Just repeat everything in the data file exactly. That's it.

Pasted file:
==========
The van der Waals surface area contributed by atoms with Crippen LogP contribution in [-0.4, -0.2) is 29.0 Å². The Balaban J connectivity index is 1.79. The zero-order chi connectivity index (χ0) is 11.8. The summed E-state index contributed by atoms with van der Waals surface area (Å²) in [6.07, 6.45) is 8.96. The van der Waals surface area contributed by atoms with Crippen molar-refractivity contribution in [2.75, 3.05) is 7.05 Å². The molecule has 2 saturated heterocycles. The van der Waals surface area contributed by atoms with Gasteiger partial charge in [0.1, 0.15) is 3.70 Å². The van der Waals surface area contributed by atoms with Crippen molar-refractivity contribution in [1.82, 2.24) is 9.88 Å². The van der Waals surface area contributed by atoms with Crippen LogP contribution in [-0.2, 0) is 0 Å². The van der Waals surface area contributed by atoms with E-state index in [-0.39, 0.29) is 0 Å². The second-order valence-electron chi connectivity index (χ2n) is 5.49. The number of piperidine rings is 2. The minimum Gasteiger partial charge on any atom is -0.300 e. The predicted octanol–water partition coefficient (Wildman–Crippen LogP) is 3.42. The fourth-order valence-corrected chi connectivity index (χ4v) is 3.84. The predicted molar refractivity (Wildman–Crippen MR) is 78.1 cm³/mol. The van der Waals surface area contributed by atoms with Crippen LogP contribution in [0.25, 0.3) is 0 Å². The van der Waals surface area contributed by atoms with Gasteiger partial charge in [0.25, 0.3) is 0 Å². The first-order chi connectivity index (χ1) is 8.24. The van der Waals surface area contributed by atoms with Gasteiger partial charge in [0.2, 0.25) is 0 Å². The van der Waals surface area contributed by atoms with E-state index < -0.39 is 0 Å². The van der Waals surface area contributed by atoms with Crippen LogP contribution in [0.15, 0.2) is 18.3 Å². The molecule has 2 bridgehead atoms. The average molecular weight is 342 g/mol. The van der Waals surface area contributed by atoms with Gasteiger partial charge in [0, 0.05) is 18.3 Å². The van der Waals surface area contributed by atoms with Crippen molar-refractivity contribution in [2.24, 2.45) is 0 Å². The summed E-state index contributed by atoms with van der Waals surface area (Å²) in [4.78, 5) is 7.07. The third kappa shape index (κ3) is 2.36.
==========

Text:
The van der Waals surface area contributed by atoms with Crippen LogP contribution in [-0.4, -0.2) is 29.0 Å². The Balaban J connectivity index is 1.79. The zero-order chi connectivity index (χ0) is 11.8. The summed E-state index contributed by atoms with van der Waals surface area (Å²) in [6.07, 6.45) is 8.96. The van der Waals surface area contributed by atoms with Crippen molar-refractivity contribution in [2.75, 3.05) is 7.05 Å². The molecule has 2 saturated heterocycles. The van der Waals surface area contributed by atoms with Gasteiger partial charge in [0.1, 0.15) is 3.70 Å². The van der Waals surface area contributed by atoms with Crippen molar-refractivity contribution in [1.82, 2.24) is 9.88 Å². The van der Waals surface area contributed by atoms with Crippen LogP contribution in [-0.2, 0) is 0 Å². The van der Waals surface area contributed by atoms with E-state index in [-0.39, 0.29) is 0 Å². The second-order valence-electron chi connectivity index (χ2n) is 5.49. The number of piperidine rings is 2. The minimum Gasteiger partial charge on any atom is -0.300 e. The predicted octanol–water partition coefficient (Wildman–Crippen LogP) is 3.42. The fourth-order valence-corrected chi connectivity index (χ4v) is 3.84. The predicted molar refractivity (Wildman–Crippen MR) is 78.1 cm³/mol. The van der Waals surface area contributed by atoms with Crippen LogP contribution in [0.25, 0.3) is 0 Å². The van der Waals surface area contributed by atoms with Gasteiger partial charge in [0.25, 0.3) is 0 Å². The first-order chi connectivity index (χ1) is 8.24. The van der Waals surface area contributed by atoms with Gasteiger partial charge in [0.2, 0.25) is 0 Å². The van der Waals surface area contributed by atoms with E-state index < -0.39 is 0 Å². The van der Waals surface area contributed by atoms with Crippen LogP contribution in [0.15, 0.2) is 18.3 Å². The molecule has 2 bridgehead atoms. The average molecular weight is 342 g/mol. The van der Waals surface area contributed by atoms with Gasteiger partial charge in [0, 0.05) is 18.3 Å². The van der Waals surface area contributed by atoms with Crippen molar-refractivity contribution in [2.24, 2.45) is 0 Å². The summed E-state index contributed by atoms with van der Waals surface area (Å²) in [4.78, 5) is 7.07. The third kappa shape index (κ3) is 2.36.